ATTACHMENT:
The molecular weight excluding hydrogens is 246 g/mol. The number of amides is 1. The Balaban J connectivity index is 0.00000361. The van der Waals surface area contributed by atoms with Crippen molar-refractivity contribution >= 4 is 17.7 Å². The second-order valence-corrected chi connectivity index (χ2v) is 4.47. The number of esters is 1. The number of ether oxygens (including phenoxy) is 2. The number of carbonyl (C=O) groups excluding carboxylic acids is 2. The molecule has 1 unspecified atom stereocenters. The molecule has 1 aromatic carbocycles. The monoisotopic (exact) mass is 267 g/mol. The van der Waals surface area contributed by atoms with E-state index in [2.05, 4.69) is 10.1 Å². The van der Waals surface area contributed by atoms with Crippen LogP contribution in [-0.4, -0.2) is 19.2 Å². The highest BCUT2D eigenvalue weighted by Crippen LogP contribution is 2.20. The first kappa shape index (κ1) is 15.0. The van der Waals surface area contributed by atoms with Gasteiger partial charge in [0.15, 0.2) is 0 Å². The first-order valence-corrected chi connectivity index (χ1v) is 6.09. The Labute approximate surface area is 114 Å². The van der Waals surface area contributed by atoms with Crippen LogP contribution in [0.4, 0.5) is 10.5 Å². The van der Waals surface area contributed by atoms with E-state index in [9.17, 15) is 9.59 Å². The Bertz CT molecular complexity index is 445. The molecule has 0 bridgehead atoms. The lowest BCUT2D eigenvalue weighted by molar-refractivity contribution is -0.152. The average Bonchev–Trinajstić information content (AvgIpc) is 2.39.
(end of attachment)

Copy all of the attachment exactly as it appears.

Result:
The molecular weight excluding hydrogens is 246 g/mol. The number of amides is 1. The Balaban J connectivity index is 0.00000361. The van der Waals surface area contributed by atoms with Crippen molar-refractivity contribution >= 4 is 17.7 Å². The second-order valence-corrected chi connectivity index (χ2v) is 4.47. The number of esters is 1. The number of ether oxygens (including phenoxy) is 2. The number of carbonyl (C=O) groups excluding carboxylic acids is 2. The molecule has 1 unspecified atom stereocenters. The molecule has 1 aromatic carbocycles. The monoisotopic (exact) mass is 267 g/mol. The van der Waals surface area contributed by atoms with E-state index in [2.05, 4.69) is 10.1 Å². The van der Waals surface area contributed by atoms with Crippen LogP contribution in [-0.4, -0.2) is 19.2 Å². The highest BCUT2D eigenvalue weighted by Crippen LogP contribution is 2.20. The first kappa shape index (κ1) is 15.0. The van der Waals surface area contributed by atoms with Gasteiger partial charge in [0.15, 0.2) is 0 Å². The first-order valence-corrected chi connectivity index (χ1v) is 6.09. The Labute approximate surface area is 114 Å². The van der Waals surface area contributed by atoms with Crippen LogP contribution in [0.4, 0.5) is 10.5 Å². The van der Waals surface area contributed by atoms with E-state index in [9.17, 15) is 9.59 Å². The Bertz CT molecular complexity index is 445. The molecule has 0 bridgehead atoms. The lowest BCUT2D eigenvalue weighted by molar-refractivity contribution is -0.152. The average Bonchev–Trinajstić information content (AvgIpc) is 2.39.